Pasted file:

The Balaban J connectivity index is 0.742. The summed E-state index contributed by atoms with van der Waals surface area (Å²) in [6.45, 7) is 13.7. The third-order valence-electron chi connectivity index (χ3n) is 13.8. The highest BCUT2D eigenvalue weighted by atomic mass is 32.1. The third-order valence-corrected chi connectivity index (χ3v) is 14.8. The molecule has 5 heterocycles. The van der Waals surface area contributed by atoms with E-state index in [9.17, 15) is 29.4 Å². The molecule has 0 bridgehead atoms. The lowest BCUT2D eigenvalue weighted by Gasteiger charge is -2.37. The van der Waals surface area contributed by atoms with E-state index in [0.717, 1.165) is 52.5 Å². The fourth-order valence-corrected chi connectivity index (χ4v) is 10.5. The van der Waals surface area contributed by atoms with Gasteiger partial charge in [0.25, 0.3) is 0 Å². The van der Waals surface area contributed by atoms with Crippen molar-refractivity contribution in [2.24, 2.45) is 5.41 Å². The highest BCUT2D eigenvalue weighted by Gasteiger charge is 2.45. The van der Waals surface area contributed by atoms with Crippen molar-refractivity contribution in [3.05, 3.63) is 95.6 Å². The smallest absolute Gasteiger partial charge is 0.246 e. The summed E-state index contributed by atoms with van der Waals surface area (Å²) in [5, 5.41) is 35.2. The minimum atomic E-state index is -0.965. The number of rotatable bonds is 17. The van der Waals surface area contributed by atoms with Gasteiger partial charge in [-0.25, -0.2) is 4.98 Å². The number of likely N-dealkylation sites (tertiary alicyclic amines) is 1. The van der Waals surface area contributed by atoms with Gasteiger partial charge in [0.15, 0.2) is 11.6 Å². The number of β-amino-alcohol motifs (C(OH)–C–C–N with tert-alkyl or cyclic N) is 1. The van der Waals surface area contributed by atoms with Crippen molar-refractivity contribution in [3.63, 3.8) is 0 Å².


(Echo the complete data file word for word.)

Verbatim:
The Balaban J connectivity index is 0.742. The summed E-state index contributed by atoms with van der Waals surface area (Å²) in [6.45, 7) is 13.7. The third-order valence-electron chi connectivity index (χ3n) is 13.8. The highest BCUT2D eigenvalue weighted by atomic mass is 32.1. The third-order valence-corrected chi connectivity index (χ3v) is 14.8. The molecule has 5 heterocycles. The van der Waals surface area contributed by atoms with E-state index in [9.17, 15) is 29.4 Å². The molecule has 0 bridgehead atoms. The lowest BCUT2D eigenvalue weighted by Gasteiger charge is -2.37. The van der Waals surface area contributed by atoms with E-state index in [0.717, 1.165) is 52.5 Å². The fourth-order valence-corrected chi connectivity index (χ4v) is 10.5. The van der Waals surface area contributed by atoms with Gasteiger partial charge in [0.25, 0.3) is 0 Å². The van der Waals surface area contributed by atoms with Crippen molar-refractivity contribution in [2.24, 2.45) is 5.41 Å². The highest BCUT2D eigenvalue weighted by Gasteiger charge is 2.45. The van der Waals surface area contributed by atoms with Crippen molar-refractivity contribution in [3.05, 3.63) is 95.6 Å². The smallest absolute Gasteiger partial charge is 0.246 e. The summed E-state index contributed by atoms with van der Waals surface area (Å²) in [5, 5.41) is 35.2. The minimum atomic E-state index is -0.965. The number of rotatable bonds is 17. The van der Waals surface area contributed by atoms with Gasteiger partial charge in [-0.25, -0.2) is 4.98 Å². The number of likely N-dealkylation sites (tertiary alicyclic amines) is 1. The van der Waals surface area contributed by atoms with Gasteiger partial charge in [0.15, 0.2) is 11.6 Å². The number of β-amino-alcohol motifs (C(OH)–C–C–N with tert-alkyl or cyclic N) is 1. The van der Waals surface area contributed by atoms with Crippen molar-refractivity contribution in [3.63, 3.8) is 0 Å².